San Diego Natural History Museum--Your Nature ConnectionSDNHM Biodiversity Research Center of the Californias - Marine Invertebrates

Barnacles are crustaceans, related to crabs, shrimp, and lobsters. There are more than 1,000 species of barnacles in habitats as deep as 4,000 meters and as shallow as intertidal zones.

Many species are very selective about the spot they settle; some attach only to humpback whales. You may read more about them in our Ocean Oasis website.

For the purpose of research, barnacles are preserved either as dried samples or in ethyl alcohol. To study the soft tissues of these and most other marine invertebrates, researchers must have fluid-preserved specimens.

[Rabbit Eared barnacles attached to Coronula , from the SDNHM Marine Invertebrate collection][Rabbit Eared barnacles from SDNHM Marine Invertebrate collection][Close-up of rabbit eared barnacle]
Large jar with fluid-preserved specimens; includes two specimens, the sessile barnacles (Coronula) that were attached to the humpback whale, and Conchoderma auritum (rabbit-eared barnacles) growing on top of the sessile barnacle.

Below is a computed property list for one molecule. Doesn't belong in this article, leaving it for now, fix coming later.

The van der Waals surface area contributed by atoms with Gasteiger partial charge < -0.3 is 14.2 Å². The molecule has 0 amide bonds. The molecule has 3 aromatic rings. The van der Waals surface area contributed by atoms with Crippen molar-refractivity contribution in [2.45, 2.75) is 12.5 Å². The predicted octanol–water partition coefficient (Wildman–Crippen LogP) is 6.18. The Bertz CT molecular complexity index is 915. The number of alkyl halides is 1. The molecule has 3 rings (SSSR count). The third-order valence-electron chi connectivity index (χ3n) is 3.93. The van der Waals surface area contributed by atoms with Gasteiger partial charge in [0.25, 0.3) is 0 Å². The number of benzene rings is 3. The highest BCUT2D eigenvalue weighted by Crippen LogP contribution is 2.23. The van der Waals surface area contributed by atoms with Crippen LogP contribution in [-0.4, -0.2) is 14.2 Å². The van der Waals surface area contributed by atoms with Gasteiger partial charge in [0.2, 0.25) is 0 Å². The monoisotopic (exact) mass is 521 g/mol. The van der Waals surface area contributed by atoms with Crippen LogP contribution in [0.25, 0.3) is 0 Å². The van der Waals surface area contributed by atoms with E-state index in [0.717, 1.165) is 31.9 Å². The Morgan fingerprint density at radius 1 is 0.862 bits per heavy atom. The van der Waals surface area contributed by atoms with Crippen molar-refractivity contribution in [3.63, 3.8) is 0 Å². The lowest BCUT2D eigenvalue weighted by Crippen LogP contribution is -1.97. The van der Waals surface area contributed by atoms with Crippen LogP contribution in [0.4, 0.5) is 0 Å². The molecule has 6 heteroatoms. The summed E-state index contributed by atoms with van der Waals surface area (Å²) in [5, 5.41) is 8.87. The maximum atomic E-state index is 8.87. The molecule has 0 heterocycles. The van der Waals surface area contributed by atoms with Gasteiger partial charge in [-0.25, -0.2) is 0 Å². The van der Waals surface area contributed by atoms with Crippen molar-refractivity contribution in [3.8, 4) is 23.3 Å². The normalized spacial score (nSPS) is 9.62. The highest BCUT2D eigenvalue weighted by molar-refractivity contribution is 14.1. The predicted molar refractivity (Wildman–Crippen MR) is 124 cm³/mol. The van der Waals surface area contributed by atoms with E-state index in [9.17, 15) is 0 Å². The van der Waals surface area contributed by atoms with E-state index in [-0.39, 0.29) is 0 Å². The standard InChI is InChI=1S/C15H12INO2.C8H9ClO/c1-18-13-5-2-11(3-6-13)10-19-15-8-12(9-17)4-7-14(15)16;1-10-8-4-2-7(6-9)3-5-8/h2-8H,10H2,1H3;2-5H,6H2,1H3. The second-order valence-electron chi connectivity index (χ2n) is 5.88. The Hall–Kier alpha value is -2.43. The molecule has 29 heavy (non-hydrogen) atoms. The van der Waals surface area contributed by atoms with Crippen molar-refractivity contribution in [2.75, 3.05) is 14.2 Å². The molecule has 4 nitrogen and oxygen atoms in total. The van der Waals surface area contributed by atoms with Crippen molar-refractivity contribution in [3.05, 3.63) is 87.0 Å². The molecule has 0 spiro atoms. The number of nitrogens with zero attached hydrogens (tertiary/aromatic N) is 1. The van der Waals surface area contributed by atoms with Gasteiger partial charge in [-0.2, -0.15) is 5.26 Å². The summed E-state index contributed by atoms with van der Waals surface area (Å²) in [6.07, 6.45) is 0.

[Coronula regina and Coronula diadema][Close-up of Coronula reginae]
Above left, Coronula regina and Coronula diadema. Close-up on right of Coronula reginae.

[Grouping of Chelonibia testudinaria Linn. (turtle barnacles)][Close-up of Chelonibia testudinaria]
Left, grouping of Chelonibia testudinaria Linn. (turtle barnacles) collected in Bahia de Los Angeles B.C. in 1963 from the carapace of a green sea turtle (Chelonia mydas). Right, close up of one Chelonibia testudinaria.

[Balanus trigonus on shell][Balanus nubilis attached to Crassadoma gigantea]
Left, Balanus trigonus on shell.
Right, Balanus nubilis (giant acorn barnacle) attached to Crassadoma gigantea (rock scallop).

[Tetraclita rubescens]
Tetraclita rubescens (acorn barnacles) collected from San Pedro breakwater in San Francisco, 1941.

To understand how we preserve and care for our research specimens, check out Caring for Collections.